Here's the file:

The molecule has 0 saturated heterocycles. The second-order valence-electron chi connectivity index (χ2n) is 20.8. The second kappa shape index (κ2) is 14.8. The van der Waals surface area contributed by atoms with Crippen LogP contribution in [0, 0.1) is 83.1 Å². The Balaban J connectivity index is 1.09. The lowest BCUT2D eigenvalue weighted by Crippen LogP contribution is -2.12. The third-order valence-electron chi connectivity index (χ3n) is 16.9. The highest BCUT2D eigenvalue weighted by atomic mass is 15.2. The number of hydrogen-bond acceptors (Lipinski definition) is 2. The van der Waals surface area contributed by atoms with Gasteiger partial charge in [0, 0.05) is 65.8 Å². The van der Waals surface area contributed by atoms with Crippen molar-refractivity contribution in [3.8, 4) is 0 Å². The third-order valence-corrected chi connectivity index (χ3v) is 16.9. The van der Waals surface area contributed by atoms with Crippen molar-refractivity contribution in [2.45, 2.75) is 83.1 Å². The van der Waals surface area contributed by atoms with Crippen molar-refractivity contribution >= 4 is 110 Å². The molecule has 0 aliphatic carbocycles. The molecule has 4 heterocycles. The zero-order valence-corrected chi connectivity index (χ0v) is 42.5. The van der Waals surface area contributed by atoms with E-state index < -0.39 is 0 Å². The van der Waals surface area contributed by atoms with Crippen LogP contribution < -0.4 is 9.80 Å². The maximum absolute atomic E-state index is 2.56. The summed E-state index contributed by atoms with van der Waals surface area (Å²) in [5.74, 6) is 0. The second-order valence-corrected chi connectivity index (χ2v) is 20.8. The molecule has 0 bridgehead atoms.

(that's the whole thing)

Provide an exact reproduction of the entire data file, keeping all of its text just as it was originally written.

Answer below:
The molecule has 0 saturated heterocycles. The second-order valence-electron chi connectivity index (χ2n) is 20.8. The second kappa shape index (κ2) is 14.8. The van der Waals surface area contributed by atoms with Crippen LogP contribution in [0, 0.1) is 83.1 Å². The Balaban J connectivity index is 1.09. The lowest BCUT2D eigenvalue weighted by Crippen LogP contribution is -2.12. The third-order valence-electron chi connectivity index (χ3n) is 16.9. The highest BCUT2D eigenvalue weighted by atomic mass is 15.2. The number of hydrogen-bond acceptors (Lipinski definition) is 2. The van der Waals surface area contributed by atoms with Gasteiger partial charge in [0, 0.05) is 65.8 Å². The van der Waals surface area contributed by atoms with Crippen molar-refractivity contribution in [3.8, 4) is 0 Å². The third-order valence-corrected chi connectivity index (χ3v) is 16.9. The van der Waals surface area contributed by atoms with Crippen molar-refractivity contribution in [2.45, 2.75) is 83.1 Å². The van der Waals surface area contributed by atoms with Crippen molar-refractivity contribution >= 4 is 110 Å². The molecule has 0 aliphatic carbocycles. The molecule has 4 heterocycles. The zero-order valence-corrected chi connectivity index (χ0v) is 42.5. The van der Waals surface area contributed by atoms with E-state index < -0.39 is 0 Å². The van der Waals surface area contributed by atoms with Crippen LogP contribution < -0.4 is 9.80 Å². The maximum absolute atomic E-state index is 2.56. The summed E-state index contributed by atoms with van der Waals surface area (Å²) in [5.74, 6) is 0. The second-order valence-corrected chi connectivity index (χ2v) is 20.8. The molecule has 0 bridgehead atoms.